Imagine moving into a new health care facility—the excitement, the anticipation of a new workplace. It's beautiful, clean, and "state of the art." You begin your shift and notice that the beds must be maneuvered backward and forward several times before they fit around the corners. The ice machine is right in the heart of the nursing station and when it cranks up you can't hear a thing. And where do these extra IV poles and bedside commodes go—in the hallway?
Who designed this? you wonder. Nobody asked me.
The United States will spend tens of billions of dollars on hospital construction this year. But are these new health care facilities being built to meet the needs of patients, nurses, and physicians—or according to the latest design fad?
As early as the mid-19th century, Florence Nightingale conducted studies linking aspects of the hospital environment, such as lighting, ventilation, and sanitary conditions, to improved patient outcomes. In 2004, having articulated a six-part goal to make patient care safe, effective, patient-centered, timely, efficient, and equitable, the Institute of Medicine published Keeping Patients Safe: Transforming the Work Environment of Nurses, in which each aspect of the nurse's work environment—"the related issues of management practices, workforce capability, work design, and organizational safety culture"—was researched and evidence-based design solutions proposed.
Such initiatives have led health care design professionals to consult nurses about the design of their future work environments. Nursing involves problem-solving processes such as assessment, diagnosis, planning, implementation and intervention, and evaluation. Detailed input from nurses about these processes can help designers make better, safer work environments for both nurses and their patients.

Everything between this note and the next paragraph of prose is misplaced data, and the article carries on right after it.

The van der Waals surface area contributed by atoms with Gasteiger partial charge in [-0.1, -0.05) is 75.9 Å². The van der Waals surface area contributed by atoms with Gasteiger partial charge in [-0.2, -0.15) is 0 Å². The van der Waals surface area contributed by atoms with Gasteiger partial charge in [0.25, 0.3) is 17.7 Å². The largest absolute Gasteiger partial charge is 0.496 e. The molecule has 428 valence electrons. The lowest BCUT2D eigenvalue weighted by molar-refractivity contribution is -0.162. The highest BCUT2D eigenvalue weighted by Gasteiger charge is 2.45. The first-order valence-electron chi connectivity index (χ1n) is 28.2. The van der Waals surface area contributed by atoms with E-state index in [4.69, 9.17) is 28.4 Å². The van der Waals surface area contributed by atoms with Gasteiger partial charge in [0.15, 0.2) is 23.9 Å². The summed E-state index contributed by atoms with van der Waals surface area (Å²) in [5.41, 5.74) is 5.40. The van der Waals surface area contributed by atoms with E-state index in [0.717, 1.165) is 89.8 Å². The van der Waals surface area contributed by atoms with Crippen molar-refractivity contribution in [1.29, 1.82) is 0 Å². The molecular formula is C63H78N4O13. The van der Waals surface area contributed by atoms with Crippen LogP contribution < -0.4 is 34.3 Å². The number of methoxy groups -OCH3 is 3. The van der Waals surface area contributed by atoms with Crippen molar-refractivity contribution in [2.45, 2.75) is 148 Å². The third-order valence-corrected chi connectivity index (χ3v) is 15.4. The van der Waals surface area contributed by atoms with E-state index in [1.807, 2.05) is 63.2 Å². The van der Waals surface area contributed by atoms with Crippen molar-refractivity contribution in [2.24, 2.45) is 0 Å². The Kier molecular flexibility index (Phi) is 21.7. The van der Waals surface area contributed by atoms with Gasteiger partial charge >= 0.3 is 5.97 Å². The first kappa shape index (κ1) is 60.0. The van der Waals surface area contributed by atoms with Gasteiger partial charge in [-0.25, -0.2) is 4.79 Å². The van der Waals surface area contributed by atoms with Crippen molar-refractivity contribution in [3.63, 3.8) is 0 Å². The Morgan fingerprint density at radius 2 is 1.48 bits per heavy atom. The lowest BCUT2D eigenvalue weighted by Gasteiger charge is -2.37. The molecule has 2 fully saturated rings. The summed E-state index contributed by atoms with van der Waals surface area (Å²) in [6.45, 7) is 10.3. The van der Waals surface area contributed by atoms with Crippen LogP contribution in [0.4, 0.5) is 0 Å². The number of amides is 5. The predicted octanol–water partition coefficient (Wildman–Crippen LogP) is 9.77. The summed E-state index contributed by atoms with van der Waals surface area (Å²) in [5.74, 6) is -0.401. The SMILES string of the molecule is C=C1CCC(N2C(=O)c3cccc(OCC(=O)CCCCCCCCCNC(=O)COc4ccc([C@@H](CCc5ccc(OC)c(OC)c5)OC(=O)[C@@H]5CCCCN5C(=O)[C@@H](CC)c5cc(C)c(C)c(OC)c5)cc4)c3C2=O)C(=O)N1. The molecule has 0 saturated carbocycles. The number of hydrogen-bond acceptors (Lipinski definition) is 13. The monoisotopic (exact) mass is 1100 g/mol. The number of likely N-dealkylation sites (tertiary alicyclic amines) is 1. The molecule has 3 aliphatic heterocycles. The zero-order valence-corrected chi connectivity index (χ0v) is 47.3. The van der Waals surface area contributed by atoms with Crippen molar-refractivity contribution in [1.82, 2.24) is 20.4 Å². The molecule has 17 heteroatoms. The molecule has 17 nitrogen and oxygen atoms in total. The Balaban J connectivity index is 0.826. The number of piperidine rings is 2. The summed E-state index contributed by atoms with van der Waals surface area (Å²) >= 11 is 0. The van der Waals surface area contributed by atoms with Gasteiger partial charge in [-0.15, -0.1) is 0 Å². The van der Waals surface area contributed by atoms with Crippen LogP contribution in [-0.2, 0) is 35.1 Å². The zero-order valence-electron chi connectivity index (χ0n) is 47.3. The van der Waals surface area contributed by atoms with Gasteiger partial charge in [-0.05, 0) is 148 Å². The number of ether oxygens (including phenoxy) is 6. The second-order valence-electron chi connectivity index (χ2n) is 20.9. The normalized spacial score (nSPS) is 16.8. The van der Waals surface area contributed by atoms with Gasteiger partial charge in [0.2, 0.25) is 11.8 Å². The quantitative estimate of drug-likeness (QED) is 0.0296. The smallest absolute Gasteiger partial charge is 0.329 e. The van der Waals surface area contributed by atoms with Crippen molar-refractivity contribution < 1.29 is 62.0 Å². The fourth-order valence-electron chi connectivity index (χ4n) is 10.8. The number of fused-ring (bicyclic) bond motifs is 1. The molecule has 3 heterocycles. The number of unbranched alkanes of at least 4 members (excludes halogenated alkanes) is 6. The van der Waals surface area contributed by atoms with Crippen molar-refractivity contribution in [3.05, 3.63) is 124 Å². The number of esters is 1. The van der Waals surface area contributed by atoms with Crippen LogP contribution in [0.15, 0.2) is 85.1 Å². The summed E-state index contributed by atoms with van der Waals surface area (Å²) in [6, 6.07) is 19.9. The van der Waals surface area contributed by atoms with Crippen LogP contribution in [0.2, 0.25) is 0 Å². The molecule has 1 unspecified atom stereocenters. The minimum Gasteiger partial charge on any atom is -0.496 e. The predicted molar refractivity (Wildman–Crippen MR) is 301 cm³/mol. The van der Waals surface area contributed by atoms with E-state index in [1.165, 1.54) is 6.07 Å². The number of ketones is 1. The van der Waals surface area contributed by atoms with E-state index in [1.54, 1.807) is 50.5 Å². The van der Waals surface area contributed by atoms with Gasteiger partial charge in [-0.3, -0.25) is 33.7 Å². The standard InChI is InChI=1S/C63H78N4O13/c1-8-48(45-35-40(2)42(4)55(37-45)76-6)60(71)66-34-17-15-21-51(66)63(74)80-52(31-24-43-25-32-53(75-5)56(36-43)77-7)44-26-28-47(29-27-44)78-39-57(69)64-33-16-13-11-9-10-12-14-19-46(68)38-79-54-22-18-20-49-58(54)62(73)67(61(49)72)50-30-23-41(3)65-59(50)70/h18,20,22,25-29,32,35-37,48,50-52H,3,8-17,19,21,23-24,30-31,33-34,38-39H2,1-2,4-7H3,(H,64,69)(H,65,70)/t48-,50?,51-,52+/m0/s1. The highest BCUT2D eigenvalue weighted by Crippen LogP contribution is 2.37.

Since workplace design is not taught in nursing school and most health care design resources are created for design professionals, my colleague and I founded the Nursing Institute for Healthcare Design (www.nursingihd.com) to provide inspiration and education for nurses involved in the renovation or new construction of their health care facility.
We recommend that interdisciplinary teams be involved from the earliest stages of the design process. We recently conducted an online poll to determine the value and impact of nursing participation on a design and construction project. Although 72% of the architects and designers who responded believed that nurses aren't educated in health care design and construction, nearly 93% of them agreed that if they were, it would benefit the outcome of a project. When respondents were asked, "Whose opinion do you value the most for design decisions related to nurse and patient environments?" the results were as follows: nurse managers, 33%; staff nurses, 30%; nurse executives, 22%; members of the design team, 15%; and the CEO, 3%.
Challenges remain. In design discussions I've witnessed, architects and nurses aren't always on the same page. Our institute's mission is to bridge this communication gap and to equip nurses to actively participate in important planning discussions. Architects and nurses have told us more than once that they're intimidated by each other. Architects have expressed frustration when they've set up meetings for nurses to look over new designs and the nurses haven't shown up. Nurses may be unable to envision a space by looking at a set of architectural plans and reluctant to give input on a project.
Architecture firms, construction firms, furniture and equipment makers, and others are increasingly asking nurses for their perspective on their work environment. We challenge nurses to learn about what other nurses are doing to influence hospital design, to research design trends, and to speak up, using their experience and problem-solving skills to improve their work surroundings.